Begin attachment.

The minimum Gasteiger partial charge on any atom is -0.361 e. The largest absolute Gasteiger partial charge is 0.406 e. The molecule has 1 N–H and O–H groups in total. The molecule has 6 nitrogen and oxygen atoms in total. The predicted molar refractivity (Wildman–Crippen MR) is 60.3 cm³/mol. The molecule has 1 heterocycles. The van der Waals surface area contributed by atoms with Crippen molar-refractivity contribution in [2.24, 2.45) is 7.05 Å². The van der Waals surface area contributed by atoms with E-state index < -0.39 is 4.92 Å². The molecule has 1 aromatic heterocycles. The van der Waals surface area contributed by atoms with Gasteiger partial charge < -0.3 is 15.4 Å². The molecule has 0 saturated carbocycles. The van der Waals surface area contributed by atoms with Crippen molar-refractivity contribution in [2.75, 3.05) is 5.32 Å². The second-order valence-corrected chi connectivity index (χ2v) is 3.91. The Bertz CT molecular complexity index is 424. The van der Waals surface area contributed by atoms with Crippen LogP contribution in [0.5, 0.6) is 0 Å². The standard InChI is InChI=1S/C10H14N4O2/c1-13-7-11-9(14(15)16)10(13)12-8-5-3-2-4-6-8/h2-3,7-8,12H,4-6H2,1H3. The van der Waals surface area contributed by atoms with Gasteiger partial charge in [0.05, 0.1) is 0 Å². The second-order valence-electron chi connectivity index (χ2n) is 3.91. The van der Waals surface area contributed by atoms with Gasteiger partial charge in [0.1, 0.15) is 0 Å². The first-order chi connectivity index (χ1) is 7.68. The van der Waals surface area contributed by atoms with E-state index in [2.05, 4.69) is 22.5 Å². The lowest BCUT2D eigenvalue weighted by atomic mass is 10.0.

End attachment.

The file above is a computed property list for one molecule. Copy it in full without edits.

The minimum Gasteiger partial charge on any atom is -0.361 e. The largest absolute Gasteiger partial charge is 0.406 e. The molecule has 1 N–H and O–H groups in total. The molecule has 6 nitrogen and oxygen atoms in total. The predicted molar refractivity (Wildman–Crippen MR) is 60.3 cm³/mol. The molecule has 1 heterocycles. The van der Waals surface area contributed by atoms with Crippen molar-refractivity contribution in [2.24, 2.45) is 7.05 Å². The van der Waals surface area contributed by atoms with E-state index < -0.39 is 4.92 Å². The molecule has 1 aromatic heterocycles. The van der Waals surface area contributed by atoms with Gasteiger partial charge < -0.3 is 15.4 Å². The molecule has 0 saturated carbocycles. The van der Waals surface area contributed by atoms with Crippen molar-refractivity contribution in [2.75, 3.05) is 5.32 Å². The second-order valence-corrected chi connectivity index (χ2v) is 3.91. The Bertz CT molecular complexity index is 424. The van der Waals surface area contributed by atoms with Crippen LogP contribution in [0.5, 0.6) is 0 Å². The standard InChI is InChI=1S/C10H14N4O2/c1-13-7-11-9(14(15)16)10(13)12-8-5-3-2-4-6-8/h2-3,7-8,12H,4-6H2,1H3. The van der Waals surface area contributed by atoms with Gasteiger partial charge in [0.05, 0.1) is 0 Å². The second-order valence-electron chi connectivity index (χ2n) is 3.91. The van der Waals surface area contributed by atoms with Gasteiger partial charge in [0.1, 0.15) is 0 Å². The first-order chi connectivity index (χ1) is 7.68. The van der Waals surface area contributed by atoms with E-state index in [2.05, 4.69) is 22.5 Å². The lowest BCUT2D eigenvalue weighted by atomic mass is 10.0.